Gary John Previts, President THE ACADEMY OF ACCOUNTING HISTORIANS
FOR EXAMPLE ... THE VALUE OF PRETENDING
Communicating analytical and explanative notions via examples is largely dependent upon characterizations of popular knowledge. Something is said to be "hard as a rock" or "cold as ice." Such analogies are but one of the important ways of conveying "mean-ing" in an expression. Analogies are a pretense. Other forms of communicative pretending include the type of calculation which accountants undertake to "pro forma" financial statements in order to bring about results "as if" certain circumstances would have oc-curred. "As if" techniques are also used in history via "counter-factual" analysis or as critics call it, "iffy" history. Counterfactual hypotheses have been used by economic historians to attempt to identify important variables in the predominant trade models of the past. A favorite slant is to inquire: "Would there have been signifi-cant westward expansion in the 1870-1890 era if transportation capabilities were limited to horse drawn vehicles and river trans-port—i.e., railroads were absent?" Of course, debate over such a premise can well be without end. Yet if carefully used in balance with other forms of historical research, counterfactual analysis can train the inquirer to better discern key elements in the environment. Such discrimination adds to the appreciation of the interdependence of the human and random factors which influence progress.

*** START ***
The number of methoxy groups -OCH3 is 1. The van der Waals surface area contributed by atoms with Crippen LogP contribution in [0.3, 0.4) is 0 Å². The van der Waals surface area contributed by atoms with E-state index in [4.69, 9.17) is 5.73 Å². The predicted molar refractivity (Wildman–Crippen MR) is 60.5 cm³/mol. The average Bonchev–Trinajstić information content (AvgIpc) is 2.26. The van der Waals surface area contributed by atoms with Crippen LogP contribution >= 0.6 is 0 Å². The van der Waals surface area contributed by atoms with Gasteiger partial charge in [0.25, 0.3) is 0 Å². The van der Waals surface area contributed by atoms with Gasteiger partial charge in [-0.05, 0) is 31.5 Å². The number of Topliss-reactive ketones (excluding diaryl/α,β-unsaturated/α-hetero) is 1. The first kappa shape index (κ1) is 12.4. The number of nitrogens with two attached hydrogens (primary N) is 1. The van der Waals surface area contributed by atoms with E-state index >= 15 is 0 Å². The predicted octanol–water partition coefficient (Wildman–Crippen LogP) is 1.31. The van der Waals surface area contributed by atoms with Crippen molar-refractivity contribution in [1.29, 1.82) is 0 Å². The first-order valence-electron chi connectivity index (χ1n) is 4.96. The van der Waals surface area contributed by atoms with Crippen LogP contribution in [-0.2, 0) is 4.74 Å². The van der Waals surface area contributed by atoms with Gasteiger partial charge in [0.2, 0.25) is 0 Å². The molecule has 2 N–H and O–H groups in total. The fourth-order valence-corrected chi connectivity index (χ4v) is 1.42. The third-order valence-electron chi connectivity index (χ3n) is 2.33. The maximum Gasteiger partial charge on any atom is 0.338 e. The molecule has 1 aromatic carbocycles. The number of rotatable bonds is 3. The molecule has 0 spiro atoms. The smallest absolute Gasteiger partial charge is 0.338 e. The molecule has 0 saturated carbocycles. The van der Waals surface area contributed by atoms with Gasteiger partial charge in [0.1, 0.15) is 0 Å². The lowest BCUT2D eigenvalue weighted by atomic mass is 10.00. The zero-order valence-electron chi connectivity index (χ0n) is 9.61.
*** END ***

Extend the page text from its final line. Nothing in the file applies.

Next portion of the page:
What would accounting historians learn from an inquiry which asked: "Would a CPA profession exist today if accounting leaders at the turn of the century had not secured legal recognition and statutory protection?" How much more would we appreciate the complexities of our current and past evolution as the result of such an investigation? A useful pretense? Perhaps.
There are more common means of pretending used in our day to day dealings, of course. Accounting and economic theorists place heavy burdens on the pretenses of ceterus paribus (other things being equal) and mutatis mutandis (with the necessary changes) such that anyone not fully alert to the significance of these nota-tions is likely to be unaware of the intended meaning of the passage encompassed by them.